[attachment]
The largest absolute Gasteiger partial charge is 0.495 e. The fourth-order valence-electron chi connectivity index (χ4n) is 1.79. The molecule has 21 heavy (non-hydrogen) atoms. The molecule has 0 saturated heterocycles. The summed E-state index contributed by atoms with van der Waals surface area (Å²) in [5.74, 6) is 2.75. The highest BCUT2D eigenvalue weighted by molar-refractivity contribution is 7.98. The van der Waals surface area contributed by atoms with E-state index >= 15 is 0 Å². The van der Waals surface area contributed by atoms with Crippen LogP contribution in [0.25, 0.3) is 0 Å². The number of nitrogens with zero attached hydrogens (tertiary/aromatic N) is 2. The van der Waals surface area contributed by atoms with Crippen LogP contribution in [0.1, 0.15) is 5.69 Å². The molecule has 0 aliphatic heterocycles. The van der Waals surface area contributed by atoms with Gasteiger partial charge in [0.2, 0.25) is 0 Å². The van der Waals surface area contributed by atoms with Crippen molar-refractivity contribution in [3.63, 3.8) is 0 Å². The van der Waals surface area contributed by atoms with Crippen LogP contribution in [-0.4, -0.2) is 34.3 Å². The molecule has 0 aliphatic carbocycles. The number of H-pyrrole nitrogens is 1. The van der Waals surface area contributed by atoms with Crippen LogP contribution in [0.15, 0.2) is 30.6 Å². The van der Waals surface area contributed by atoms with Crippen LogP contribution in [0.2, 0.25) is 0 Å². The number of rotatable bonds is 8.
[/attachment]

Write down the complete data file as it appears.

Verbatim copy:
The largest absolute Gasteiger partial charge is 0.495 e. The fourth-order valence-electron chi connectivity index (χ4n) is 1.79. The molecule has 21 heavy (non-hydrogen) atoms. The molecule has 0 saturated heterocycles. The summed E-state index contributed by atoms with van der Waals surface area (Å²) in [5.74, 6) is 2.75. The highest BCUT2D eigenvalue weighted by molar-refractivity contribution is 7.98. The van der Waals surface area contributed by atoms with E-state index >= 15 is 0 Å². The van der Waals surface area contributed by atoms with Crippen LogP contribution in [0.25, 0.3) is 0 Å². The number of nitrogens with zero attached hydrogens (tertiary/aromatic N) is 2. The van der Waals surface area contributed by atoms with Crippen LogP contribution in [0.1, 0.15) is 5.69 Å². The molecule has 0 aliphatic heterocycles. The van der Waals surface area contributed by atoms with Gasteiger partial charge in [0.2, 0.25) is 0 Å². The van der Waals surface area contributed by atoms with Crippen molar-refractivity contribution in [3.63, 3.8) is 0 Å². The van der Waals surface area contributed by atoms with Crippen LogP contribution in [-0.4, -0.2) is 34.3 Å². The molecule has 0 aliphatic carbocycles. The number of H-pyrrole nitrogens is 1. The van der Waals surface area contributed by atoms with Crippen LogP contribution in [0.15, 0.2) is 30.6 Å². The van der Waals surface area contributed by atoms with Crippen LogP contribution in [0.2, 0.25) is 0 Å². The number of rotatable bonds is 8.